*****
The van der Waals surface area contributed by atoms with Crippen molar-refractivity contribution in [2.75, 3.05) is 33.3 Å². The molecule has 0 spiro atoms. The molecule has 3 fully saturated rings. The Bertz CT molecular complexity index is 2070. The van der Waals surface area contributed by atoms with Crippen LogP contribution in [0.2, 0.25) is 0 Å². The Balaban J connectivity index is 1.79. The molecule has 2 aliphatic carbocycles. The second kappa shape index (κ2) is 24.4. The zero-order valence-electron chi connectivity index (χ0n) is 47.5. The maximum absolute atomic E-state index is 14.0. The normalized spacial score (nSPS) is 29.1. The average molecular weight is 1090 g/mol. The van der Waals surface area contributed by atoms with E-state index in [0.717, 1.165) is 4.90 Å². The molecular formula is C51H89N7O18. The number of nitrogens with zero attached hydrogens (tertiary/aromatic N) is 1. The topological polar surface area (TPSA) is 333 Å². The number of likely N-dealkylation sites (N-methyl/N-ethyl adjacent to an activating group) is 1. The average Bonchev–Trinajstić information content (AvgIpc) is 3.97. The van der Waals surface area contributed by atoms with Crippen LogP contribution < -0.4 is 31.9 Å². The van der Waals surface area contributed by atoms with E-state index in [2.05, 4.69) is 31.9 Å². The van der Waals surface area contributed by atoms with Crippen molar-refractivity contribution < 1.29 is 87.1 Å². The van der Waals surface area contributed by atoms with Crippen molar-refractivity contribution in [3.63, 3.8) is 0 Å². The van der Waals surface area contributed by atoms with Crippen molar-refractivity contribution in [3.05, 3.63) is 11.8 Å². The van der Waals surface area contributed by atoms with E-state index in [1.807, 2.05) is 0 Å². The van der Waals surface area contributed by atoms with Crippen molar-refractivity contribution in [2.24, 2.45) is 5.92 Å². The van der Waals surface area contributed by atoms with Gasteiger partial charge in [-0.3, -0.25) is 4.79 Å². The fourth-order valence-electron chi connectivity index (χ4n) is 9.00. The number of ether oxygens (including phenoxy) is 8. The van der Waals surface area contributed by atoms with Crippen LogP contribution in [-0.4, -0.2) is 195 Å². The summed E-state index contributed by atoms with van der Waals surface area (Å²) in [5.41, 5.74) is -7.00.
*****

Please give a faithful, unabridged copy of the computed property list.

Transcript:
The van der Waals surface area contributed by atoms with Crippen molar-refractivity contribution in [2.75, 3.05) is 33.3 Å². The molecule has 0 spiro atoms. The molecule has 3 fully saturated rings. The Bertz CT molecular complexity index is 2070. The van der Waals surface area contributed by atoms with Crippen LogP contribution in [0.2, 0.25) is 0 Å². The Balaban J connectivity index is 1.79. The molecule has 2 aliphatic carbocycles. The second kappa shape index (κ2) is 24.4. The zero-order valence-electron chi connectivity index (χ0n) is 47.5. The maximum absolute atomic E-state index is 14.0. The normalized spacial score (nSPS) is 29.1. The average molecular weight is 1090 g/mol. The van der Waals surface area contributed by atoms with E-state index in [0.717, 1.165) is 4.90 Å². The molecular formula is C51H89N7O18. The number of nitrogens with zero attached hydrogens (tertiary/aromatic N) is 1. The topological polar surface area (TPSA) is 333 Å². The number of likely N-dealkylation sites (N-methyl/N-ethyl adjacent to an activating group) is 1. The average Bonchev–Trinajstić information content (AvgIpc) is 3.97. The van der Waals surface area contributed by atoms with Crippen LogP contribution < -0.4 is 31.9 Å². The van der Waals surface area contributed by atoms with E-state index in [2.05, 4.69) is 31.9 Å². The van der Waals surface area contributed by atoms with Crippen molar-refractivity contribution < 1.29 is 87.1 Å². The van der Waals surface area contributed by atoms with Crippen molar-refractivity contribution in [3.63, 3.8) is 0 Å². The van der Waals surface area contributed by atoms with Crippen molar-refractivity contribution in [3.05, 3.63) is 11.8 Å². The van der Waals surface area contributed by atoms with E-state index in [1.807, 2.05) is 0 Å². The van der Waals surface area contributed by atoms with Crippen molar-refractivity contribution in [2.24, 2.45) is 5.92 Å². The van der Waals surface area contributed by atoms with Gasteiger partial charge in [-0.3, -0.25) is 4.79 Å². The fourth-order valence-electron chi connectivity index (χ4n) is 9.00. The number of ether oxygens (including phenoxy) is 8. The van der Waals surface area contributed by atoms with Crippen LogP contribution in [-0.4, -0.2) is 195 Å². The summed E-state index contributed by atoms with van der Waals surface area (Å²) in [5.41, 5.74) is -7.00.